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What Guitar Pickups Should I Buy


What Guitar Pickups Should I Buy

Modern humbucker pickups have been designed with something called a coil tap, which allows you to temporarily disconnect one set of the pole pieces. This basically gives you a single-coil and humbucker pickup in one.

The upgraded wiring system on these pickups gives you a girthier bass response and a hotter output than traditional strat pickups, so these are best for blues and rock players who really want to push the input of their amp.

Something special about these pickups is that the middle pickup is wound in reverse. This means that when you use either position 2 or 4 on a 5-way pickup selector, the pickup selection acts to remove hum and feedback, so you can really push the gain up.

The DiMarzio Virtual Vintage Strat is available in just one configuration, though. That is, where some other manufacturers make subtle changes between their bridge, middle, and neck pickups, DiMarzio is offering just one pickup for all purposes.

Not only do they sound fantastic, but they also look the part. They come in black, white, and cream, allowing you to choose the version that suits the visual palette of your guitar without sacrificing tone.

One notable problem with passive pickups is they require stronger magnets to generate a sufficient voltage, potentially causing a condition known as string pull, which negatively impacts both tone and sustain.

Being a studio guitarist, I am continuously faced with experimenting with different pickup positions and going in-depth into what makes them unique. In this Bridge vs Neck pickup article, I will help you understand exactly how the two main pickup positions are different, along with the best ways you can use them.

The versatility of switching between different pickup positions is one of the perks that make playing electric guitar dynamic and fun. As you probably know by now, most guitars have at least two pickups, one in the bridge and neck. Whether you are playing a Strat-style guitar, Les Paul, or anything in between, the Neck and Bridge pickup will always sound different.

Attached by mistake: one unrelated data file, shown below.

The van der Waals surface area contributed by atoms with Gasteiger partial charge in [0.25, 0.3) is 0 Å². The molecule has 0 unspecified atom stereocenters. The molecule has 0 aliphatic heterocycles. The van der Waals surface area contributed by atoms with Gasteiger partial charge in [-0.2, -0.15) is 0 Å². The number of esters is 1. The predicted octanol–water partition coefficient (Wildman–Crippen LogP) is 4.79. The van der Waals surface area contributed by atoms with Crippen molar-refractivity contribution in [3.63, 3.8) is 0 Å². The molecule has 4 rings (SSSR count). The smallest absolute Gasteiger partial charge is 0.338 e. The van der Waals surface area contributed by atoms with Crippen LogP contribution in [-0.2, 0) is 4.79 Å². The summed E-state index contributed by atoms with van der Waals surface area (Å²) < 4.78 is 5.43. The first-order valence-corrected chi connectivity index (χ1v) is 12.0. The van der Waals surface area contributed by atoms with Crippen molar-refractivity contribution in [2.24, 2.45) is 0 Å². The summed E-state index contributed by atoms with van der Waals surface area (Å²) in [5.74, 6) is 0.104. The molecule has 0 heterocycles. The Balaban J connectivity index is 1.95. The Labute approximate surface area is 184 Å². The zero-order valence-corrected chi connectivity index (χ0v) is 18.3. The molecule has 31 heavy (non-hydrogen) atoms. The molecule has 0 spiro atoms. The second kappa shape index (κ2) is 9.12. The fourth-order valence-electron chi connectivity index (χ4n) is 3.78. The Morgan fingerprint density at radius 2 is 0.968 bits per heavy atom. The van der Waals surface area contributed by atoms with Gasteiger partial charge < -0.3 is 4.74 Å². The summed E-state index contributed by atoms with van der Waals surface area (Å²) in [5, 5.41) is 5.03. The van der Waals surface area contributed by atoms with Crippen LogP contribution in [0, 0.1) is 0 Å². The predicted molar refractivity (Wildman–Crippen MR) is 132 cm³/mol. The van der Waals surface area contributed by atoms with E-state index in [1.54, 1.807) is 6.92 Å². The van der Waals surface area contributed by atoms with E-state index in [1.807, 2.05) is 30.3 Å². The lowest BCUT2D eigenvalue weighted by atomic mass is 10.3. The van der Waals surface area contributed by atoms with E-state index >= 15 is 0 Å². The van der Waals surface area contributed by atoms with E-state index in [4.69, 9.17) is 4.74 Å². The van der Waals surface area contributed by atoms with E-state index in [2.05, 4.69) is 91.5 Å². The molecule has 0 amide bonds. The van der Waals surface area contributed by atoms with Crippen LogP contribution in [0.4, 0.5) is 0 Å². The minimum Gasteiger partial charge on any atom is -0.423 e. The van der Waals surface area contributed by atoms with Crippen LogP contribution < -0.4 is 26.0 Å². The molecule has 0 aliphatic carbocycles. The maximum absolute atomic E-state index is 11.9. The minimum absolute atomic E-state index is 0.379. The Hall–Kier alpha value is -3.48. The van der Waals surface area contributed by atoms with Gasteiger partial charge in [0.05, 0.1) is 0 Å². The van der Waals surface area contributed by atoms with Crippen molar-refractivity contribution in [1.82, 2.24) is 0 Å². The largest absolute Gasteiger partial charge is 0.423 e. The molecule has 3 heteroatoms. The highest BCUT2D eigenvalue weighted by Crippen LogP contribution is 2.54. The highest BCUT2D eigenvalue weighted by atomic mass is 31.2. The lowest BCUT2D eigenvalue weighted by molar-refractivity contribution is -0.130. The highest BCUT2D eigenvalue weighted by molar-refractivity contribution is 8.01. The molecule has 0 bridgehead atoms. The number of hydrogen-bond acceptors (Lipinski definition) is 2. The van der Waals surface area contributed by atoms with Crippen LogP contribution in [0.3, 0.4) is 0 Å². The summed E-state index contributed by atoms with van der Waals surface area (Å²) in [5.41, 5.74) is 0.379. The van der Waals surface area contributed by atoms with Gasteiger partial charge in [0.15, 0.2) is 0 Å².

Bottom Line Up Front: The bridge and neck positions pickups sound different not only because they are placed in different positions but also cause they are built differently. The Bridge pickup is brighter, has more attack and more output than the neck pickup, which is generally warmer sounding and with less output to compensate for its position closer to the center of the strings.

The farther to the center of the strings you get, the less the string vibrate and the thinner the tone becomes. You can try it out yourself on an acoustic guitar; if your strum is closer to the neck, the tone becomes fat and loud. The farther you go from it, the more high-end the guitar will have. In my experience, to dive deeper into tone, you should first consider the acoustic properties of the guitar and how you approach playing.

Since the strings vibrate less above the bridge pickup, they are built to have more output than the neck pickup to balance out the volume difference. This is why rock and metal guitarists prefer the bridge pickup for riffs and lead with a lot of sustain. However, the extra gain makes the bridge pickup much noisier in single-coil pickups and sometimes too bright, even starchy.

A good trick to use when playing with the bridge pickup is to balance out the extra gain with the volume knob of the guitar, which actually dictates the gain rather than the volume, as the name suggests.

The lower you bring the volume knob, the mellower the tone becomes. When you want to have full gain and open up the sound, for example, on a powerful chorus or lead part, roll up the volume to have the entire output of the guitar.

Your guitar model will affect the tone, but most of all, your picking technique. Playing with your finger, the side of the pick, and further from the bridge are techniques I use all the time to balance out the bright nature of the bridge.

When comparing pickup positions, you should


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